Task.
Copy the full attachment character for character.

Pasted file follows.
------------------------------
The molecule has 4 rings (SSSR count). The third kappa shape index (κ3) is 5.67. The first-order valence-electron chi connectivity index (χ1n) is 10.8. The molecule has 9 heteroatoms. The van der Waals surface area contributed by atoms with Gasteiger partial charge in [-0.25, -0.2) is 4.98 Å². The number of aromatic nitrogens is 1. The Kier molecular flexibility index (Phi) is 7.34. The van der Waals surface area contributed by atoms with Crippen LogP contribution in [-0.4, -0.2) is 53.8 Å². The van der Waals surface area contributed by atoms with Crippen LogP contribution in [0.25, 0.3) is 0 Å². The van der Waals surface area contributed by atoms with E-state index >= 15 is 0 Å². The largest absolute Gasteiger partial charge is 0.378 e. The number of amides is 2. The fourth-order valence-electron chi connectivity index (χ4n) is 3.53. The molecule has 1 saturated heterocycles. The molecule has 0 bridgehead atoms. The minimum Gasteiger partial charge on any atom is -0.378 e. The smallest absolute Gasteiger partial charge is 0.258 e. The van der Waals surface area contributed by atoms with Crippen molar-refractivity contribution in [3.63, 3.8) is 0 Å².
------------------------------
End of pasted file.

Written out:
The molecule has 4 rings (SSSR count). The third kappa shape index (κ3) is 5.67. The first-order valence-electron chi connectivity index (χ1n) is 10.8. The molecule has 9 heteroatoms. The van der Waals surface area contributed by atoms with Gasteiger partial charge in [-0.25, -0.2) is 4.98 Å². The number of aromatic nitrogens is 1. The Kier molecular flexibility index (Phi) is 7.34. The van der Waals surface area contributed by atoms with Crippen LogP contribution in [-0.4, -0.2) is 53.8 Å². The van der Waals surface area contributed by atoms with Crippen LogP contribution in [0.25, 0.3) is 0 Å². The van der Waals surface area contributed by atoms with E-state index >= 15 is 0 Å². The largest absolute Gasteiger partial charge is 0.378 e. The number of amides is 2. The fourth-order valence-electron chi connectivity index (χ4n) is 3.53. The molecule has 1 saturated heterocycles. The molecule has 0 bridgehead atoms. The minimum Gasteiger partial charge on any atom is -0.378 e. The smallest absolute Gasteiger partial charge is 0.258 e. The van der Waals surface area contributed by atoms with Crippen molar-refractivity contribution in [3.63, 3.8) is 0 Å².